Several farmer leaders have sought the intervention of Prime Minister Manmohan Singh to reject the recommendation of the Genetic Engineering Approval Committee (GEAC) for commercial release of Bt brinjal.
Speaking to journalists here Rakesh Tikait of the Bhartiya Kisan Union, Yudhvir Singh of the Coordination Committee of Indian Farmers’ Movements, Vijay Jawandhia of Shetkari Sanghatan, Vidarbha, Kodihalli Chandrasekhar of Karnataka Rajya Raitha Sangha, Kannaiyan of Tamizhaga Vyavasayigal Sangham and G.V. Ramanjaneyulu of the Centre for Sustainable Agriculture said they had jointly sought an appointment with the Prime Minister to impress upon him to reject Bt brinjal.
“We will meet State Chief Ministers and political leaders and apprise them of the consequences of introducing Bt brinjal in the country of its origin. Introduction of Bt Brinjal in India will not only destroy the country’s biodiversity but we will lose our traditional seeds as we have begun to lose our traditional seeds in cotton. The manner in which transgenic seeds are being introduced in the country without any measures to prevent contamination or study consequences, a day will come when we will lose indigenous seeds,” they said.
The farmer leaders plan to launch a country-wide agitation to create awareness about transgenic food crops.
Mr. Jawandhia said brinjal, which is grown in abundance in India, is used as fodder for cows and buffaloes too. What effect transgenic brinjal will have on cattle and children and humans who consume their milk is not known. There is no study on that. “Originally, Bt (Bacillus thuringiensis) was an external spray, used to control pests in agriculture crops, with a warning written on it: Keep away from children as it causes allergies. The Bt gene in brinjal is several times more concentrated. The bacterium produces a crystal protein toxin that destroys the digestive system of the pest. What effect it will have on humans on a long-term is not known. Certainly, it is not the need of the farmers or consumers. It is the need of the multi-national companies that want to control the seeds and to make profits.”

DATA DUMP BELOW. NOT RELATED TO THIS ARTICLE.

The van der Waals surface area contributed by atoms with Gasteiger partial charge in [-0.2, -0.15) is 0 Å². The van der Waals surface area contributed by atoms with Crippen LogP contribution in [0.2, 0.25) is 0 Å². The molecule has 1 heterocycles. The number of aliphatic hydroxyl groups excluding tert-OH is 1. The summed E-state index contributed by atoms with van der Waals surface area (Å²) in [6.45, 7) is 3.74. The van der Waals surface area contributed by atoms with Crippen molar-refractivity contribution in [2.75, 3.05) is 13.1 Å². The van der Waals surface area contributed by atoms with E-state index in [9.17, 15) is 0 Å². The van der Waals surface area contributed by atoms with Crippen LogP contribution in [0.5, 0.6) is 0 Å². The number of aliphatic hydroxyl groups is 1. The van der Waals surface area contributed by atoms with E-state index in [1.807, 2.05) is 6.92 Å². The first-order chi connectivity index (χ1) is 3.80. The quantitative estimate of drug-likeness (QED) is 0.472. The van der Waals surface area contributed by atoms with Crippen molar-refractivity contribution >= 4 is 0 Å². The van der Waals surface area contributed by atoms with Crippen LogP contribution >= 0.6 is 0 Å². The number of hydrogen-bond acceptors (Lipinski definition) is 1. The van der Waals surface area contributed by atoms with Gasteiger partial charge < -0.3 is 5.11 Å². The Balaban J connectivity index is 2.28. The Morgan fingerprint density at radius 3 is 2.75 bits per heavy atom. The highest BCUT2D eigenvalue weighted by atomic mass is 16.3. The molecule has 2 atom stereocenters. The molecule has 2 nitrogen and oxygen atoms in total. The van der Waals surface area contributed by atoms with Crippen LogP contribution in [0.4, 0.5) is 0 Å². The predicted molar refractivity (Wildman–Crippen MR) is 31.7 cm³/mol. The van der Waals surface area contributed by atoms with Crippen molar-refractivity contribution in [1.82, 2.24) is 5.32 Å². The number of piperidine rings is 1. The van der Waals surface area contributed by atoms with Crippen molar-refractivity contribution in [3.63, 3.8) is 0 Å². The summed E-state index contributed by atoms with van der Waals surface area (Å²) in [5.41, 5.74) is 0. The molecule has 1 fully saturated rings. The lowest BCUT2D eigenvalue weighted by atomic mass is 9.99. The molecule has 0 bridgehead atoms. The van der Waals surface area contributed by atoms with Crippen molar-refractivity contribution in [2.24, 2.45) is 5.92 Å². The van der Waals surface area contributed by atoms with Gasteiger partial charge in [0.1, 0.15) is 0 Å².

Return to non-Bt cotton
According to Mr. Singh, farmers are well-versed in managing pests. New pests like the millibug have afflicted the Bt cotton crop in the country, even while bollworm problems remains. Farmers, therefore, have started returning to non-Bt cotton. In Punjab, after farmers observed skin diseases, which they attributed to Bt cotton, they are moving away from transgenic cotton.
Mr. Singh said there were no studies on how a gene (Bt) that destroys the gut of the pest would affect humans if consumed directly (as in Bt brinjal) or indirectly as in Bt cotton. It was observed that the sheep let off to feed on cotton stalks do not enter Bt cotton fields.